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Tips for building my first PC

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March 3, 2009 1:27:10 PM

Hi All,

Attached are the specs for my new PC I will be attempting to build this weekend.

https://secure.newegg.com/WishList/MySavedWishDetail.as...

I was coming to you guys for any tips + pointers you can give me starting from square one.

I have never ever ever ever built a PC before and I'm scared that I will miss a wire or two while connecting everything to my motherboard...

Some generals questions would be case specific, in my case the antec 1200.

Which direction should I face my heatsink, do I only apply arctic 5 on the actual chip portion on the MOBO and not the heat sink (some directions I had read on the arctic silver 5 site said only to put a grain of rice size on the mobo piece, and to put my heatsink on top of that and rotate it a lilttle)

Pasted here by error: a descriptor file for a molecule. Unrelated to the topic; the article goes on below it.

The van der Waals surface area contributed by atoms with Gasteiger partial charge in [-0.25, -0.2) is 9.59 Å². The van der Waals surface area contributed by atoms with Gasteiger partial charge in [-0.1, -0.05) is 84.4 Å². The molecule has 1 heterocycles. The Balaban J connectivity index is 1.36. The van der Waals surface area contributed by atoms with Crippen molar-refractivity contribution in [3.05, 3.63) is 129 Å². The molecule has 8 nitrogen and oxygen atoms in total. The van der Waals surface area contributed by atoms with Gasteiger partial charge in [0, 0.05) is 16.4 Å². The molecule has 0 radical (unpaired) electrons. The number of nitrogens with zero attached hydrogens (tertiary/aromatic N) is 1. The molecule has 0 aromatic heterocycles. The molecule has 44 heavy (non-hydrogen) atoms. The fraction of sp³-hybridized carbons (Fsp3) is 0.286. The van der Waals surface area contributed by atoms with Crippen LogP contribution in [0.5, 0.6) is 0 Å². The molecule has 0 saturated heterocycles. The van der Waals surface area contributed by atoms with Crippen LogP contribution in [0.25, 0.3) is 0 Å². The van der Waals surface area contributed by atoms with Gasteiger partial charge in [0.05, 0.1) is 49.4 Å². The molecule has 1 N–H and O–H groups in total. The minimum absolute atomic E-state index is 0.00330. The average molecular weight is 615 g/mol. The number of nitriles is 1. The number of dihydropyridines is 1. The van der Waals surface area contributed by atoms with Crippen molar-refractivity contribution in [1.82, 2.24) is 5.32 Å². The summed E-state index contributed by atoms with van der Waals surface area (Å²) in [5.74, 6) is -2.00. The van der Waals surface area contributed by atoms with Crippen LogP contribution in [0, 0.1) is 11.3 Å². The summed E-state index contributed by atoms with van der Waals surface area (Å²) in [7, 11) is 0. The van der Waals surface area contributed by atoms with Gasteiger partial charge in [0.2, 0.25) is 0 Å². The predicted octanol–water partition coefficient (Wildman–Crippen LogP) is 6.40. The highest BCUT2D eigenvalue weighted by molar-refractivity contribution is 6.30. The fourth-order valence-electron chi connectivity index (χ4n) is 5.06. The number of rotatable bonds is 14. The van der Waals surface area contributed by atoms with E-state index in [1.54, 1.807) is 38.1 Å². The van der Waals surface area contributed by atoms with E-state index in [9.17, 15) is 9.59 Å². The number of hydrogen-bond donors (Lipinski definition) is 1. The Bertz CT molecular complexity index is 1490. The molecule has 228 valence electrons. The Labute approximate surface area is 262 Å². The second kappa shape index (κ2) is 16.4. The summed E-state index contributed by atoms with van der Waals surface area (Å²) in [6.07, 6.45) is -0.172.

Any general pointers would be much appreciated.

The last piece of the puzzle, my video card, will arrive on wed... so I will be eagerly checking this site for updates throughout the week.

Thanks in advance!


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March 3, 2009 1:29:45 PM

Oh i forgot to add... I have not picked out a new moniter yet but I was aiming for a BenQ 24'... I've read that those monitors are awesome for gaming! Just looking to find a nice deal before i pull the trigger ;) 
March 3, 2009 4:01:09 PM

I would start off by reading through this checklist:

http://www.tomshardware.com/forum/261145-31-build-post-...